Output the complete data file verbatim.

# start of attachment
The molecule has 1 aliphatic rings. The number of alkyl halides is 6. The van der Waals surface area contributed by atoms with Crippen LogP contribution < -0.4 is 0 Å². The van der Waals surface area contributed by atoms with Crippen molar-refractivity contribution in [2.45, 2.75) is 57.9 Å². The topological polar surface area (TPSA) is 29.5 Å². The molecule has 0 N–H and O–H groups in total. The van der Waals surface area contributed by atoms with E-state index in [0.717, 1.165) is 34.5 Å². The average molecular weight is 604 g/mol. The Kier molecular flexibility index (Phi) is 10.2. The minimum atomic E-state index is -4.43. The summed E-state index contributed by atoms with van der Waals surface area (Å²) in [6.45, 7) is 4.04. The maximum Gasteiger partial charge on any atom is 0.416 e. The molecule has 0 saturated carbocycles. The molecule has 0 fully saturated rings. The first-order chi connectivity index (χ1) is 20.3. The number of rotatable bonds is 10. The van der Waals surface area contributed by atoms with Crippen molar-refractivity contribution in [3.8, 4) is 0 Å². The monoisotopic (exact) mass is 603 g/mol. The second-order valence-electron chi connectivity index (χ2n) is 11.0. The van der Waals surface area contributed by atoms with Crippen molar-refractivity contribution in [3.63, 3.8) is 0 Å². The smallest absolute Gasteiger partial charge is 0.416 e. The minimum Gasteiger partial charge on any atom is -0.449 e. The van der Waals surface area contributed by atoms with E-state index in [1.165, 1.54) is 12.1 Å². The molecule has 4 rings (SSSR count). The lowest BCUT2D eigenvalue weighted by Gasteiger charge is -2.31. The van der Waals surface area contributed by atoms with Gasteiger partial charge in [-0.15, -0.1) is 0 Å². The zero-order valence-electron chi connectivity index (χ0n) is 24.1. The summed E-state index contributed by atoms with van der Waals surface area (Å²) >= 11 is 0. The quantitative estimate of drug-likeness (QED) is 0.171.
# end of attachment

The molecule has 1 aliphatic rings. The number of alkyl halides is 6. The van der Waals surface area contributed by atoms with Crippen LogP contribution < -0.4 is 0 Å². The van der Waals surface area contributed by atoms with Crippen molar-refractivity contribution in [2.45, 2.75) is 57.9 Å². The topological polar surface area (TPSA) is 29.5 Å². The molecule has 0 N–H and O–H groups in total. The van der Waals surface area contributed by atoms with E-state index in [0.717, 1.165) is 34.5 Å². The average molecular weight is 604 g/mol. The Kier molecular flexibility index (Phi) is 10.2. The minimum atomic E-state index is -4.43. The summed E-state index contributed by atoms with van der Waals surface area (Å²) in [6.45, 7) is 4.04. The maximum Gasteiger partial charge on any atom is 0.416 e. The molecule has 0 saturated carbocycles. The molecule has 0 fully saturated rings. The first-order chi connectivity index (χ1) is 20.3. The number of rotatable bonds is 10. The van der Waals surface area contributed by atoms with Crippen molar-refractivity contribution in [3.8, 4) is 0 Å². The monoisotopic (exact) mass is 603 g/mol. The second-order valence-electron chi connectivity index (χ2n) is 11.0. The van der Waals surface area contributed by atoms with Crippen molar-refractivity contribution in [3.63, 3.8) is 0 Å². The smallest absolute Gasteiger partial charge is 0.416 e. The minimum Gasteiger partial charge on any atom is -0.449 e. The van der Waals surface area contributed by atoms with E-state index in [1.165, 1.54) is 12.1 Å². The molecule has 4 rings (SSSR count). The lowest BCUT2D eigenvalue weighted by Gasteiger charge is -2.31. The van der Waals surface area contributed by atoms with Gasteiger partial charge in [-0.15, -0.1) is 0 Å². The zero-order valence-electron chi connectivity index (χ0n) is 24.1. The summed E-state index contributed by atoms with van der Waals surface area (Å²) >= 11 is 0. The quantitative estimate of drug-likeness (QED) is 0.171.